The massive speed increases were made possible by building customized amplifiers to boost signal power
Researchers in London have created the fastest-ever internet connection, much quicker than any ever successfully tried before.
The team at University College London (UCL) used amplifiers to enhance the way light carries digital data through fiber-optic broadband to achieve a record 178 terabits per second which are approximately three million times faster than the average UK home connection.
The connection is so fast that it would be able to download the entire Netflix library in just one second.
Dr Lidia Galdino, lecturer in electrical engineering and also a Royal Academy of Engineering research fellow has led the research team at a lab in Bloomsbury.
Galdino says that such “ultra-broadband” will be able to support the next generation of internet, while also back mobile 5G networks used by data-draining applications such as driverless cars and smart cities infrastructure, The Express Tribune reported quoting The Evening Standard.
The new record was achieved by transmitting data in a greater range of colours than is typically used in optical fibre in order to increase the bandwidth.
Galdino did a speed test by sending computer-generated bits in a 25-mile fibre optic loop around a Bloomsbury lab.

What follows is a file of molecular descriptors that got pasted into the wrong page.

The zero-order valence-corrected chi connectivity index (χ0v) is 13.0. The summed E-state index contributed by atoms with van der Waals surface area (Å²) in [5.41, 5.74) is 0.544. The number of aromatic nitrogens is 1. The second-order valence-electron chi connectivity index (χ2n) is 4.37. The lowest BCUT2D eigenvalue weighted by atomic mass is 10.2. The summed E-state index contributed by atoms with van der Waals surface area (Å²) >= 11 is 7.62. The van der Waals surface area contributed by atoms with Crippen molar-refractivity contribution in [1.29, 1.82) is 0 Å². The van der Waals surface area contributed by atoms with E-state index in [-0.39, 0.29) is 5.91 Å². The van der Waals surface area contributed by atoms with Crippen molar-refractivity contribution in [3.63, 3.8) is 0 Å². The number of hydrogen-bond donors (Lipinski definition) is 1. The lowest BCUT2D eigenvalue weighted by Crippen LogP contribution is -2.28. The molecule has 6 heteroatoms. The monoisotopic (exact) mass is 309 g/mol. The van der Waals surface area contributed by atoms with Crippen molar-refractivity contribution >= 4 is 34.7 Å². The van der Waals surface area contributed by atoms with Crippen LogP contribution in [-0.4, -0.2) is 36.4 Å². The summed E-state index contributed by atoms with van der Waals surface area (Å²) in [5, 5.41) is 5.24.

The massive speed increases were made possible by building customized amplifiers to boost signal power, which would be needed at least every 25 miles if deployed commercially.
It meant her super-speeds - the equivalent of 178 million megabits per second - were about 2.8 million times faster than the Ofcom-rated average 64mbps British home broadband connection.
“I managed to achieve the highest bandwidth that has ever transmitted through the internet,” Galdino told The Evening Standard.
“It’s important because internet traffic and data has been increasing exponentially over the last 10 years but we have reached the theoretical limit,” she said.
"The one other way to increase the capacity in optical fibre is increasing the range of wavelengths and colours that we can use, which is exactly what I’ve done,” Galdino added.
“This is underpinning the next generation of communication systems,” she said.